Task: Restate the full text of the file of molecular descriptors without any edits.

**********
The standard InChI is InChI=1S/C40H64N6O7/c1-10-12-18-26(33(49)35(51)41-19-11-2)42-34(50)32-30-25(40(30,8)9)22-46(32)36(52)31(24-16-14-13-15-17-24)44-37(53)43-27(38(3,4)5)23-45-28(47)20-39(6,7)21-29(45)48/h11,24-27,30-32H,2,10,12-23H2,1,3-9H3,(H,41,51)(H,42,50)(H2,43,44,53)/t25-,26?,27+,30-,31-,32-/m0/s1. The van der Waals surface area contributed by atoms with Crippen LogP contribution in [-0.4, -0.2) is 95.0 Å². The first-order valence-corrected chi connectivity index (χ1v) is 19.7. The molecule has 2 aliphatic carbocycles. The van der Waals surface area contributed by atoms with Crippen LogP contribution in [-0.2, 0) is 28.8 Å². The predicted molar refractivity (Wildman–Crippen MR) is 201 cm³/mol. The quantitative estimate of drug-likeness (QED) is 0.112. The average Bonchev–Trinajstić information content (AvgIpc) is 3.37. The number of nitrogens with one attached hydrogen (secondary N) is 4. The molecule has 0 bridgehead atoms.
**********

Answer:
The standard InChI is InChI=1S/C40H64N6O7/c1-10-12-18-26(33(49)35(51)41-19-11-2)42-34(50)32-30-25(40(30,8)9)22-46(32)36(52)31(24-16-14-13-15-17-24)44-37(53)43-27(38(3,4)5)23-45-28(47)20-39(6,7)21-29(45)48/h11,24-27,30-32H,2,10,12-23H2,1,3-9H3,(H,41,51)(H,42,50)(H2,43,44,53)/t25-,26?,27+,30-,31-,32-/m0/s1. The van der Waals surface area contributed by atoms with Crippen LogP contribution in [-0.4, -0.2) is 95.0 Å². The first-order valence-corrected chi connectivity index (χ1v) is 19.7. The molecule has 2 aliphatic carbocycles. The van der Waals surface area contributed by atoms with Crippen LogP contribution in [-0.2, 0) is 28.8 Å². The predicted molar refractivity (Wildman–Crippen MR) is 201 cm³/mol. The quantitative estimate of drug-likeness (QED) is 0.112. The average Bonchev–Trinajstić information content (AvgIpc) is 3.37. The number of nitrogens with one attached hydrogen (secondary N) is 4. The molecule has 0 bridgehead atoms.